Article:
Typically, I operated below Bruce’s favorite setting of 5200 rpm because I was in no hurry, and I liked the smoother, quieter operation. Bruce said the Rotax 912S will run all day at 5500 rpm, but he indicated he can feel the stress on the engine at that power setting. At full throttle I saw about 5600 rpm, at which point the electronic instrument system (EIS) began to flash at me suggesting I had reached an overspeed condition. Different props can change all this power-setting talk, but for LSA it is likely all planes will come with the same optimized prop.
On short approach and in ground effect at a familiar airfield, I could sense the design produces a good glide angle. Of course, the wingspan is wide for the wing area, yielding an aspect ratio of about 9, and the wing uses no interplane struts, so drag is minimized.
Speaking of efficiency, Bruce lent me his Bose Aviation X headset with a noisecanceling feature that was simply outstanding. The headsets were so quiet I almost wondered if the engine was still running. Of course, at $995, they’d better be pretty good.
The Sport 600 was a little fast for low-over-the-field flying, which I love to do in conventional ultralights. However, the day I was flying Bruce’s airplane the air was quite bumpy from thermal formation, so I may not have experienced its true potential. Even with a couple notches of flaps, I was still traveling about 60 mph, and that simply didn’t feel comfortable down very low.
Stalls in the Sport 600 had very benign characteristics. I wasn’t able to do poweroff stalls at idle thrust, as this engine was idling a bit high. But in low-power stalls, separation appeared to come at 40-41 mph. Bruce indicated the ASI should be corrected at this speed by 2-3 mph, which yields a stall of 42-44 mph, a near-perfect LSA fit.
In some stalls, I thought I noticed some tendency to fall on a wing. The airplane never really did so, but to test my theory, I did a few stalls with a more aggressive entry. Though the nose got very high, the Sport 600 broke only modestly and always straight ahead.
When I did a near-full-power stall, the nose raised so high that it started wandering, and I chose to back off rather than push for a break. I don’t believe I would have reached actual stall, but I wasn’t up for getting unnecessarily aggressive. No ballistic recovery parachute had been installed in this aircraft, and as vice-president of corporate communications for BRS (Ballistic Recovery Systems), I highly favor their use.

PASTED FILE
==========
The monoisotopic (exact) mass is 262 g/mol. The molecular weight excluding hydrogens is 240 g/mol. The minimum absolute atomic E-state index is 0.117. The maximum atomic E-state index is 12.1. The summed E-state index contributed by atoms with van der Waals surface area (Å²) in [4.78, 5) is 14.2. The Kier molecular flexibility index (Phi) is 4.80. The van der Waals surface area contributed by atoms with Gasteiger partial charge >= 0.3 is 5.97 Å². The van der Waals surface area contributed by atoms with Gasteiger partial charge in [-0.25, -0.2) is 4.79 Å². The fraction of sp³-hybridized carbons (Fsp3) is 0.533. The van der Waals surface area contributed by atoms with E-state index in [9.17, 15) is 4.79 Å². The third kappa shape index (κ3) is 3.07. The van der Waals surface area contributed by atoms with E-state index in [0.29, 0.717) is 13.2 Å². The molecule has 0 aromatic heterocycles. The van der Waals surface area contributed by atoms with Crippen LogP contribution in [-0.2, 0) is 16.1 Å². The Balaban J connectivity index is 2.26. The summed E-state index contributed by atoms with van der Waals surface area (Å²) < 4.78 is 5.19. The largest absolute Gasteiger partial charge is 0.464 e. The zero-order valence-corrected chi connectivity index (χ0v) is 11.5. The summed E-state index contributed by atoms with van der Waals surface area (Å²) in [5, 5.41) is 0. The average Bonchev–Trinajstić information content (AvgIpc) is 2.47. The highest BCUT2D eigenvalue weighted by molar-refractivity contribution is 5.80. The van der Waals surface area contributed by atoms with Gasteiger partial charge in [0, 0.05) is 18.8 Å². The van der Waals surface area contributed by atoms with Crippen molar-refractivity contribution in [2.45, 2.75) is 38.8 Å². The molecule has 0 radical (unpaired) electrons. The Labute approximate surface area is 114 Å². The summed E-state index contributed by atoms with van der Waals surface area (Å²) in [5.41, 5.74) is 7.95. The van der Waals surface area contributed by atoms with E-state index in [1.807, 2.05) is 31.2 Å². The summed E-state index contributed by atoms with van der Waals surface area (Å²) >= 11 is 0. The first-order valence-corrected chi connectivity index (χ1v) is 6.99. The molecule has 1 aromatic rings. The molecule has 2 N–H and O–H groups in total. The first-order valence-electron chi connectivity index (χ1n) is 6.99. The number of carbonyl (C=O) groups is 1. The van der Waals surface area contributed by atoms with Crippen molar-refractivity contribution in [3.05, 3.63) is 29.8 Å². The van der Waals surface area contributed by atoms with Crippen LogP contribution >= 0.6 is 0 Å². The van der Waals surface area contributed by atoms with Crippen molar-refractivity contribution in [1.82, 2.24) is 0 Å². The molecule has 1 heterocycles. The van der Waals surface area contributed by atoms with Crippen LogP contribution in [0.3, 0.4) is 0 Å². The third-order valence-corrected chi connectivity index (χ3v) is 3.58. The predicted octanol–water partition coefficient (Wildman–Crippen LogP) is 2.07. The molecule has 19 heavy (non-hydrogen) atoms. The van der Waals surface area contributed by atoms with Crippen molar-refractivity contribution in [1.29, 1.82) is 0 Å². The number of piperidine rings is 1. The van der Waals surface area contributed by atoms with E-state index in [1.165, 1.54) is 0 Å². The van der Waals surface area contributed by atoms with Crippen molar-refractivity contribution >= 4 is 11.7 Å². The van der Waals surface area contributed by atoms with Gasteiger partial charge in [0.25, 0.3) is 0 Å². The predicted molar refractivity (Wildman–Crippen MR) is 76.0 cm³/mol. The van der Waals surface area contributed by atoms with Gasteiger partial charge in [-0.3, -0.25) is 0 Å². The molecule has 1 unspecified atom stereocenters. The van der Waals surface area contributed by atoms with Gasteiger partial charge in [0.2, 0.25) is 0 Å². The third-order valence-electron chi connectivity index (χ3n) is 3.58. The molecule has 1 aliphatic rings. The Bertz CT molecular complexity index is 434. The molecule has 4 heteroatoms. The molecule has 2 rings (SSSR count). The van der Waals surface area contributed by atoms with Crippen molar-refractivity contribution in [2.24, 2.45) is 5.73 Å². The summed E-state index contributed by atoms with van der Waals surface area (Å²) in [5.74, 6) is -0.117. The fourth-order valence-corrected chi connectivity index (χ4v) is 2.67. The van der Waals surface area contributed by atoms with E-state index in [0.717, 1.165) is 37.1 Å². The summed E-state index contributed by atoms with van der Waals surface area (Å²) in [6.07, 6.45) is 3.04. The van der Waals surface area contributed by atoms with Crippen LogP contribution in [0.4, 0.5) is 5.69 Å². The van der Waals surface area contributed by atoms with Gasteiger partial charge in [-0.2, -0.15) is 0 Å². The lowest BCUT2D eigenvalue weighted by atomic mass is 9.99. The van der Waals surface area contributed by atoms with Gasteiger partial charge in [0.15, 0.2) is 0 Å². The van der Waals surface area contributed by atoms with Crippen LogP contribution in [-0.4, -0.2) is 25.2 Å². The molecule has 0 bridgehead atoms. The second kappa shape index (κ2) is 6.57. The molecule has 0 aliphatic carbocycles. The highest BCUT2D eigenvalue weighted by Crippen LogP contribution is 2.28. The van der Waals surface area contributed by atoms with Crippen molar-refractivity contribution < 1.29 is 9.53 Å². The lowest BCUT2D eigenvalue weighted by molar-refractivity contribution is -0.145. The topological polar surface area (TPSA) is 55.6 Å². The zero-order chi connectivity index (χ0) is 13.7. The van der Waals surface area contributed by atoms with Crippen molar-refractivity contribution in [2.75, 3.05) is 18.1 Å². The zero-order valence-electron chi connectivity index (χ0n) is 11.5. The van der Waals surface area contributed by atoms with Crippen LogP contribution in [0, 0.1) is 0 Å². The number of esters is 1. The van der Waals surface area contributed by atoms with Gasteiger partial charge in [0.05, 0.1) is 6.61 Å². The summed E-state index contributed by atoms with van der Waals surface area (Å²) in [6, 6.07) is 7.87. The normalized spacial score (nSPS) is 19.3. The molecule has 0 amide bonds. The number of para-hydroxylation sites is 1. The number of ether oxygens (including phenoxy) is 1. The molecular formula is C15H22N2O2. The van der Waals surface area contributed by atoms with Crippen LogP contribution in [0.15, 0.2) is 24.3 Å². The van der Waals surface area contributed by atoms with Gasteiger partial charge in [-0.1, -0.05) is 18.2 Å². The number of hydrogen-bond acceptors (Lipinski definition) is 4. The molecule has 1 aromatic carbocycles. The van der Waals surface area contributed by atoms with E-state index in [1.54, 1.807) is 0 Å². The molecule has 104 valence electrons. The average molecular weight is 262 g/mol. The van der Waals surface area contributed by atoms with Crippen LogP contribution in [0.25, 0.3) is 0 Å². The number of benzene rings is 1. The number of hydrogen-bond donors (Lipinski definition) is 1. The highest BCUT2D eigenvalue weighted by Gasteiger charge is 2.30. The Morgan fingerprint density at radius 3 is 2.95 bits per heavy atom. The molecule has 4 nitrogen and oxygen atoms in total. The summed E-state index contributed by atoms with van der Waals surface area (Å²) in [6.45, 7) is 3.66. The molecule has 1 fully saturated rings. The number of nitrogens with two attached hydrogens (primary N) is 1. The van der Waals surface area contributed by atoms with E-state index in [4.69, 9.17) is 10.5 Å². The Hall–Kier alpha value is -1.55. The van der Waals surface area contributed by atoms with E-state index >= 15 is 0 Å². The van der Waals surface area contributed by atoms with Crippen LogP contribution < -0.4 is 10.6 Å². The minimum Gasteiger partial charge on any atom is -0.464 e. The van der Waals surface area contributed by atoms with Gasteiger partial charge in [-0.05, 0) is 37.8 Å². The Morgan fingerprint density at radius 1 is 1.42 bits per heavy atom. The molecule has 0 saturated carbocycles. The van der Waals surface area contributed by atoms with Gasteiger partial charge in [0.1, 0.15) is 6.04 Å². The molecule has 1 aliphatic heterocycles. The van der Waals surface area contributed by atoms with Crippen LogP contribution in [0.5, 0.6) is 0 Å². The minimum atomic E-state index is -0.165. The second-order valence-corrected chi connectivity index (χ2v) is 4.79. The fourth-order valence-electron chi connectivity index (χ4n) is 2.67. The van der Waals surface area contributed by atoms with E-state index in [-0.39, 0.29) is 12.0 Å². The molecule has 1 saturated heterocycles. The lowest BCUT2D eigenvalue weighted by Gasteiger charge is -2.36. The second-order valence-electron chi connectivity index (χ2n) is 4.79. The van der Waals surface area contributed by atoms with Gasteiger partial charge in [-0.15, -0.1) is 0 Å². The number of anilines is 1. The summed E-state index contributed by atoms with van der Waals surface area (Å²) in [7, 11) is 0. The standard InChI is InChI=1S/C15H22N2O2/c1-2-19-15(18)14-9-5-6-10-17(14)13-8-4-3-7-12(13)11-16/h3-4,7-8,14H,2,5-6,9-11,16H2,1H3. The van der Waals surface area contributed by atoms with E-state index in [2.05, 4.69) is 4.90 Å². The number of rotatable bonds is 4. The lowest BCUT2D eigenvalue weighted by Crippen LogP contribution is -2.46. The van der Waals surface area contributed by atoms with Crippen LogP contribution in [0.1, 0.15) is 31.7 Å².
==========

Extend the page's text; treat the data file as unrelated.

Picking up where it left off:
I attempted accelerated stalls, and again got the nose rather high, but no clear break was observed. When I got close to this edge, the Sport 600 cooperatively wanted to right itself.
I was able to slow fly the Sport 600 into the higher 4000-rpm range with a couple notches of flaps and consistently hold speed just above stall. I did not have to add power to achieve slow flight, which again suggests an efficient design.
How About You, Sport?
The Sport 600’s composite body and most of its aluminum material come to Kolb from Canadian-based Ultravia Aero Int’l Inc. Kolb then integrates the pieces into a full kit. Bruce Chesnut confirmed the company’s plans to offer a ready-tofly Special LSA.
New Kolb Aircraft believes the Sport 600 will be approved under European JAR-VLA (Joint Airworthiness Requirements- Very Light Aircraft) rules before LSA is introduced. Thereby, they expect to be one of the first Special LSAs on the market along with RANS, Zenair, and Quicksilver. Bruce made a hand gesture about 2-feet high and said the company would have a document stack “this big” in readiness to meet the ASTM standard being created. Today, you can buy a kit Sport 600 for $34,000 with a Rotax 912, 80-hp engine. To get the 912S and 100 hp, you’ll need another $1,500. Those who want all the kick they can get can choose the Rotax 914 engine, but that’ll increase the aircraft’s cruise speed to 142 mph above the LSA limits. And, it will cost them $38,500 to complete the aircraft.
Naturally, the attitude instruments and professionally customized interior are not included in the base kit prices. But New Kolb’s kit comes with lots of factory work already accomplished. For the whole list, go to its website; I think you’ll be impressed. Builders should expect around 900 to 1,000 hours to complete a kit.
It’s likely a fully built, ready-to-fly Kolb Sport 600 will cost in the neighborhood of $59,995, considering American labor and Canadian license fees. An experienced businessman in the food industry, Bruce sees a $60,000 price ceiling for ready-to-fly light-sport aircraft. Whether he’s right or wrong, time will tell. You’ll raise the tab a few thousand more if you equip your Sport 600 like Bruce’s and include costlier items like floats or an emergency parachute.
About 50 Sport 600s are flying today, most originating with the Canadian designer. Ultravia Aero Int’l Inc., our northern neighbor, has built more than 300 planes, all variations based on the Pelican, so this is a well-established aircraft design. Add to that the respected name of Kolb Aircraft in the United States, and you have a formula that should make Sport 600s proliferate under the proposed LSA rules. Kolb believes the orders will flow when the rule is announced, and I’m inclined to agree.
|1,320 pounds 1
|117.3 square feet
|11.2 pounds/square foot
|Payload (with full fuel)
|46 inches at elbow
|Full cabin width aft of seats
|1 The notice of proposed rulemaking for the sport pilot and light-sport arircraft rules listed the maximum gross takeoff weight for LSAs at 1,232 pounds. EAA and others suggested that weight should be raised to 1,320 pounds, which is the current gross weight listed for the Sport 600. The final weight to be allowed won’t be known until FAA releases the final rule. At that time, New Kolb Aircraft Co. may revise the gross takeoff weight, if necessary.
|Rotax 912S, (80-115 hp)
|Stall Speed (Flaps)
|Never exceed speed
|Rate of climb at gross
|Takeoff distance at gross
|Landing distance at gross